Behind Hagel’s ouster, tensions over Syria and Obama’s team Reuters By Phil Stewart and Steve Holland

SHAFAQNA – From the moment he was appointed last year, Defense Secretary Chuck Hagel had a troubled relationship with President Barack Obama’s tight-knit White House national security team. As the bombing intensified in Iraq and Syria, so did his problems.

U.S. officials with knowledge of Hagel’s relationship with the Obama administration described increasingly uneasy ties between Hagel’s Pentagon and the White House – although not between the two men themselves.

While the White House portrayed Hagel’s abrupt departure as a mutually agreed decision with Obama, the officials described a succession of worsening problems, including most recently Hagel’s arguing for a more defined strategy to combat Islamic State in Iraq and Syria in a leaked memo.

Knowledgeable officials said the defense secretary was, in essence, fired.

Removing Hagel allows Obama to bring in new blood as he faces multiple overseas challenges in his final two years in office, including the possibility of America’s first woman defense secretary. Michele Flournoy, a former under secretary of defense, is front-runner to replace Hagel.

The officials, who spoke on condition of anonymity, said Hagel was frustrated with his inability to influence major questions of U.S. security strategy, including the fight against Islamic State.

“My read is he was very unhappy about, as Gates and Panetta both expressed, the micro management from the White House, a small group of people making all these decisions,” Senator John McCain, an Arizona Republican, told Reuters, referring to Obama’s two previous defense chiefs.

“And I think also that he did not believe that we had a strategy to combat” Islamic State, said McCain, incoming chairman of the Senate Armed Services Committee.

Another individual cited an example of the tight leash the administration kept on Hagel: a year ago, the defense secretary made a major speech at the Center for Strategic and International Studies, a leading Washington think tank. He was barred, apparently on White House orders, from taking questions from the audience afterward.


Obama and Hagel began having conversations in mid-October about the 68-year-old defense secretary’s future, according to a senior administration official. Hagel initiated the conversation, the official added.

White House spokesman Josh Earnest, praising Hagel, said the task he had been brought in to do — wind down the war in Afghanistan and oversee a shrinking Pentagon budget — had shifted, as the threat from Islamic State grew.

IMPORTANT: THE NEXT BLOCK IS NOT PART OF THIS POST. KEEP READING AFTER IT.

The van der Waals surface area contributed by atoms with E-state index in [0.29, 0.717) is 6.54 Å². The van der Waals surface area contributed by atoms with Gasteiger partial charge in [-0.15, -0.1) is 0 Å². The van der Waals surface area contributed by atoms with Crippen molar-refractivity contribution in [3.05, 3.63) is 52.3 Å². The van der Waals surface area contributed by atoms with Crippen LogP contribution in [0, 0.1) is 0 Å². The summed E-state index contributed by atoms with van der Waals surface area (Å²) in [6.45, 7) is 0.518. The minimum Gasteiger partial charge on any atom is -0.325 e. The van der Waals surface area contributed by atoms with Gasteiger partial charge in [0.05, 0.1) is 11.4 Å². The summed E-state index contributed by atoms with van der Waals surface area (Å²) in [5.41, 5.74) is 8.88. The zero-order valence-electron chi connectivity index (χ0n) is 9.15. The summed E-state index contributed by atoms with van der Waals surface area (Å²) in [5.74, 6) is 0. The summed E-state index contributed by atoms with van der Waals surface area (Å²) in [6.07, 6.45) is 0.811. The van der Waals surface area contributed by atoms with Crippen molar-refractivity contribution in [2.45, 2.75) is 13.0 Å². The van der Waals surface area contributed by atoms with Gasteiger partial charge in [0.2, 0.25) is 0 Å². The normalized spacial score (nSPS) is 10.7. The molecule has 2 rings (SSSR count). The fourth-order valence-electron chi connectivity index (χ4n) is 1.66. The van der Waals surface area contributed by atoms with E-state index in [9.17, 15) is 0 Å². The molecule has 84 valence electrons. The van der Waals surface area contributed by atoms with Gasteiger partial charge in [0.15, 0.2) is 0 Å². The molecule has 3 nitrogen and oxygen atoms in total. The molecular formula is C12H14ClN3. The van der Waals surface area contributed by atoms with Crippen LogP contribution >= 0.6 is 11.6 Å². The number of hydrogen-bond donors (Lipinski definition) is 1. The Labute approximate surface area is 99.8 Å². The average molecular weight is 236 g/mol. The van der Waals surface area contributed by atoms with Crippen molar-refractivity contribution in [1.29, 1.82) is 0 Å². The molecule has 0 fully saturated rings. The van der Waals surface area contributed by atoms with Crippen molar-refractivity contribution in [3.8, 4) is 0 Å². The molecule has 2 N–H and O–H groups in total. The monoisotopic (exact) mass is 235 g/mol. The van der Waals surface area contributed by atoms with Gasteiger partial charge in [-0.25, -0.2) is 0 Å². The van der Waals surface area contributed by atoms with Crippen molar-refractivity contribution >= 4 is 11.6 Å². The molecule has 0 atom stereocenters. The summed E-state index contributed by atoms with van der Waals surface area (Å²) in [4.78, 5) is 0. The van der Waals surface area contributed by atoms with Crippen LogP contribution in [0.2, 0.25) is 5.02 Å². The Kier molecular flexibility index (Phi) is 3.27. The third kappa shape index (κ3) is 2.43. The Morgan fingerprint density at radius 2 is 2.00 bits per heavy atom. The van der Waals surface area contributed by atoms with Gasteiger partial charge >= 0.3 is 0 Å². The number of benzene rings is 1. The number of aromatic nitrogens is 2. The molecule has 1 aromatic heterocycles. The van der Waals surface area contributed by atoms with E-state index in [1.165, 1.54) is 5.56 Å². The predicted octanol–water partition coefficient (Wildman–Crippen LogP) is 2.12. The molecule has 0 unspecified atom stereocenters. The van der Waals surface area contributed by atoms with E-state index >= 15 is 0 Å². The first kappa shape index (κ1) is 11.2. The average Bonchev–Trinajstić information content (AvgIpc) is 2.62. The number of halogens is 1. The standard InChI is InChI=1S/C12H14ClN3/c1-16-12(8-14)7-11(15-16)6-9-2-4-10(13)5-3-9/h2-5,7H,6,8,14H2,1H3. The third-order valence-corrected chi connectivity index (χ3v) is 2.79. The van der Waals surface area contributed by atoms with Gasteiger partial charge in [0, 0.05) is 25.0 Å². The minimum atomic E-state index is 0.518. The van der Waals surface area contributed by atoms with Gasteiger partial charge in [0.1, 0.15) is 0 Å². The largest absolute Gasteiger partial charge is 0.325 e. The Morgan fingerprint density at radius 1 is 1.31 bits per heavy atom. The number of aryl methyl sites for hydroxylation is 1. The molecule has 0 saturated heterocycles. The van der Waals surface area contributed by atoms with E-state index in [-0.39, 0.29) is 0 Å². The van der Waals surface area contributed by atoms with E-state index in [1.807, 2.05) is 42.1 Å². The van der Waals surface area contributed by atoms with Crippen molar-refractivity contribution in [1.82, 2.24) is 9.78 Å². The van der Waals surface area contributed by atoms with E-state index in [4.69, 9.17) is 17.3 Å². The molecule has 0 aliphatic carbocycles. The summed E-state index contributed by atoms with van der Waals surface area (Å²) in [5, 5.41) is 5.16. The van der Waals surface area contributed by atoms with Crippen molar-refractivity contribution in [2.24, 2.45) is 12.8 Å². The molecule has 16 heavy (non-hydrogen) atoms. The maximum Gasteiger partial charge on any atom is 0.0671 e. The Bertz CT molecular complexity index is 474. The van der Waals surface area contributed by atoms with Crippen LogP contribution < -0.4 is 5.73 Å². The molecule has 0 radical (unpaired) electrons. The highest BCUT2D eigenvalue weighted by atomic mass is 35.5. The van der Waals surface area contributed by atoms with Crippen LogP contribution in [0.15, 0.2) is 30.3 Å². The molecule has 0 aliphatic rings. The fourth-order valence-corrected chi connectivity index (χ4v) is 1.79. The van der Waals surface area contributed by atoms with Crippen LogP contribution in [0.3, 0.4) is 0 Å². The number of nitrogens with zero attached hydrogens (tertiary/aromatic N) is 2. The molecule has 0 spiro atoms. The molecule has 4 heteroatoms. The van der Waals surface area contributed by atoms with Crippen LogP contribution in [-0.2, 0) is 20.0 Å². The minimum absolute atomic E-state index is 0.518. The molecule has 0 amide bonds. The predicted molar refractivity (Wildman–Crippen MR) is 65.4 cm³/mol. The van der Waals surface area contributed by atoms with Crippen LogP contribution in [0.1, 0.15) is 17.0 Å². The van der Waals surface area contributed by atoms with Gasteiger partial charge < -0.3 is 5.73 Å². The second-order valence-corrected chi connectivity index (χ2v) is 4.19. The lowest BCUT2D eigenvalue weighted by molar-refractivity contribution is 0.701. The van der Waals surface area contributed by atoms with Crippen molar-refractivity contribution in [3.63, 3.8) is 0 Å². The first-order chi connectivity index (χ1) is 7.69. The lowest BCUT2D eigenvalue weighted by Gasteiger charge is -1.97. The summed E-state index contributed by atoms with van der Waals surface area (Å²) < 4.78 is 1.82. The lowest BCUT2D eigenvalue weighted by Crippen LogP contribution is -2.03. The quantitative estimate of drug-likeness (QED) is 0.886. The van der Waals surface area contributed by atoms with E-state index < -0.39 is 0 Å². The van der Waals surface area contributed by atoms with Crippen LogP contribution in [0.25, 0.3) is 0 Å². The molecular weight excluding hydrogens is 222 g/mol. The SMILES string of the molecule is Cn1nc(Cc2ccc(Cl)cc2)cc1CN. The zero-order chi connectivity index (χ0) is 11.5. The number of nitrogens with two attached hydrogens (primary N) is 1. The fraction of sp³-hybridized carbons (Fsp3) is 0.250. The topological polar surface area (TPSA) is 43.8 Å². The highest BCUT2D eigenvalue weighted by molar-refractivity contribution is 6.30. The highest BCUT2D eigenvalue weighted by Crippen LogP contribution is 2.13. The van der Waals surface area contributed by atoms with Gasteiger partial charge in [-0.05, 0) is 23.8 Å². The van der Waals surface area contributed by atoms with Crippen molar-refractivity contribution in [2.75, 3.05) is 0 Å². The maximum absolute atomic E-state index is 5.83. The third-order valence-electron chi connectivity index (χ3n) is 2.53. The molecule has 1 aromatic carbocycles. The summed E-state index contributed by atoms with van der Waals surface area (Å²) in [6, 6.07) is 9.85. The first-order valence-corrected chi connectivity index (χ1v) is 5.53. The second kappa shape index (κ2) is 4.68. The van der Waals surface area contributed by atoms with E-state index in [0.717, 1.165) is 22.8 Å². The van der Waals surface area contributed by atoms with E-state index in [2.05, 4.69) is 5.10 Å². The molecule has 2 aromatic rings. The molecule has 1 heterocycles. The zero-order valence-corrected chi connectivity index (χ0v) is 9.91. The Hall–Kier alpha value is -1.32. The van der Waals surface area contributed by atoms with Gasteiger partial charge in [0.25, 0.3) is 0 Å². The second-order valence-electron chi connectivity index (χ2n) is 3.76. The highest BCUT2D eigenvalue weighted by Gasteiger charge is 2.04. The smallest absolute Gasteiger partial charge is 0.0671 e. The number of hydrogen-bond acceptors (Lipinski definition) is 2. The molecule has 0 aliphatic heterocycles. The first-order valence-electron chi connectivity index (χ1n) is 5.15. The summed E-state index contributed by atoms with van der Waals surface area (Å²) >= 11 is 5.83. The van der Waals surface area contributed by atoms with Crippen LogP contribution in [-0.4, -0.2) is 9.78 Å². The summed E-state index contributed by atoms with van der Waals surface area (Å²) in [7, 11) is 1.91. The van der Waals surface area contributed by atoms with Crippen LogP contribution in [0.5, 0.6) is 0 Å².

Even before his Democratic party was thrashed in the Nov. 4 midterm elections, Obama was under pressure to “reboot” his national security team as criticism mounted over the White House’s response to Islamic State, Russia’s moves in Ukraine and other crises.

A senior administration official said Hagel did well in handling the drawdown of U.S. forces in Afghanistan and across-the-board spending cuts that Pentagon officials say threaten U.S. military readiness at a time of rising global challenges.

But as the crisis over Islamic State in Iraq and Syria became a bigger priority, it grew clear to senior officials at the White House this was not his area of expertise, the official said. Perceived as weak on the Middle East and picked to do a different job, Hagel was seen as a weak link.

The decision to replace Hagel also followed a private, and critical, memo leaked last month in which the defense secretary wrote to Obama national security adviser Susan Rice and questioned the administration’s strategy in Syria.

He argued that the United States needed to clarify its intentions toward Syrian President Bashar al-Assad. Obama had called on Assad to leave power more than three years ago, but this summer pivoted to focus on attacking Islamic State militants who also are fighting Assad’s government.

A congressional official, speaking on condition of anonymity, said Hagel also questioned Obama’s policy of relying on air power alone in fighting Islamic State in Iraq and Syria. Obama has ruled out the use of U.S. combat troops.

A senior Iraqi official who has known Hagel for years said, “He was not cautious. He wanted to do more in terms of fighting ISIS in Iraq and my sense is he disagreed with Obama on this.”

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